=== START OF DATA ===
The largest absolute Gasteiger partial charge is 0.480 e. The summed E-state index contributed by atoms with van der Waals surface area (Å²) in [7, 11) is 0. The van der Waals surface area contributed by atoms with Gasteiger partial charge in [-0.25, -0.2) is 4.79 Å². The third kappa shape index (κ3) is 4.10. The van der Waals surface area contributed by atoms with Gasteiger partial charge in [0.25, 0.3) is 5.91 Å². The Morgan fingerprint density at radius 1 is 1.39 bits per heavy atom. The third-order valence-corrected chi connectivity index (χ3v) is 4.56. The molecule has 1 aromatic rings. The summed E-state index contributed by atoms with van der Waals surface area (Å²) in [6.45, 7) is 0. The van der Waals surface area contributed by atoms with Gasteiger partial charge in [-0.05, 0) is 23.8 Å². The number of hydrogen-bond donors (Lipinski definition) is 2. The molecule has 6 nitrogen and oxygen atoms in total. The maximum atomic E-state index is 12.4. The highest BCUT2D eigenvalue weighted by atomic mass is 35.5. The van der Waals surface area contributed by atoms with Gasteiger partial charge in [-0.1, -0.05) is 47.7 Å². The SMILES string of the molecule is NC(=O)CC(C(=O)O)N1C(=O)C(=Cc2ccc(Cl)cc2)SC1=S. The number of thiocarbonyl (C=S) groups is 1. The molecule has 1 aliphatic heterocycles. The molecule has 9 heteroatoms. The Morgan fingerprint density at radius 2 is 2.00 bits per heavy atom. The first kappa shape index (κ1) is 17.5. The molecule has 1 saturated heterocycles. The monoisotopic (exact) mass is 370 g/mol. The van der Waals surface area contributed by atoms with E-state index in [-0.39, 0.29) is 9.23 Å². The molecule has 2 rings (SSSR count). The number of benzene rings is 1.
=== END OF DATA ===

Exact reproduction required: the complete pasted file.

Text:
The largest absolute Gasteiger partial charge is 0.480 e. The summed E-state index contributed by atoms with van der Waals surface area (Å²) in [7, 11) is 0. The van der Waals surface area contributed by atoms with Gasteiger partial charge in [-0.25, -0.2) is 4.79 Å². The third kappa shape index (κ3) is 4.10. The van der Waals surface area contributed by atoms with Gasteiger partial charge in [0.25, 0.3) is 5.91 Å². The Morgan fingerprint density at radius 1 is 1.39 bits per heavy atom. The third-order valence-corrected chi connectivity index (χ3v) is 4.56. The molecule has 1 aromatic rings. The summed E-state index contributed by atoms with van der Waals surface area (Å²) in [6.45, 7) is 0. The van der Waals surface area contributed by atoms with Gasteiger partial charge in [-0.05, 0) is 23.8 Å². The number of hydrogen-bond donors (Lipinski definition) is 2. The molecule has 6 nitrogen and oxygen atoms in total. The maximum atomic E-state index is 12.4. The highest BCUT2D eigenvalue weighted by atomic mass is 35.5. The van der Waals surface area contributed by atoms with Gasteiger partial charge in [-0.1, -0.05) is 47.7 Å². The SMILES string of the molecule is NC(=O)CC(C(=O)O)N1C(=O)C(=Cc2ccc(Cl)cc2)SC1=S. The number of thiocarbonyl (C=S) groups is 1. The molecule has 1 aliphatic heterocycles. The molecule has 9 heteroatoms. The Morgan fingerprint density at radius 2 is 2.00 bits per heavy atom. The first kappa shape index (κ1) is 17.5. The molecule has 1 saturated heterocycles. The monoisotopic (exact) mass is 370 g/mol. The van der Waals surface area contributed by atoms with E-state index in [-0.39, 0.29) is 9.23 Å². The molecule has 2 rings (SSSR count). The number of benzene rings is 1.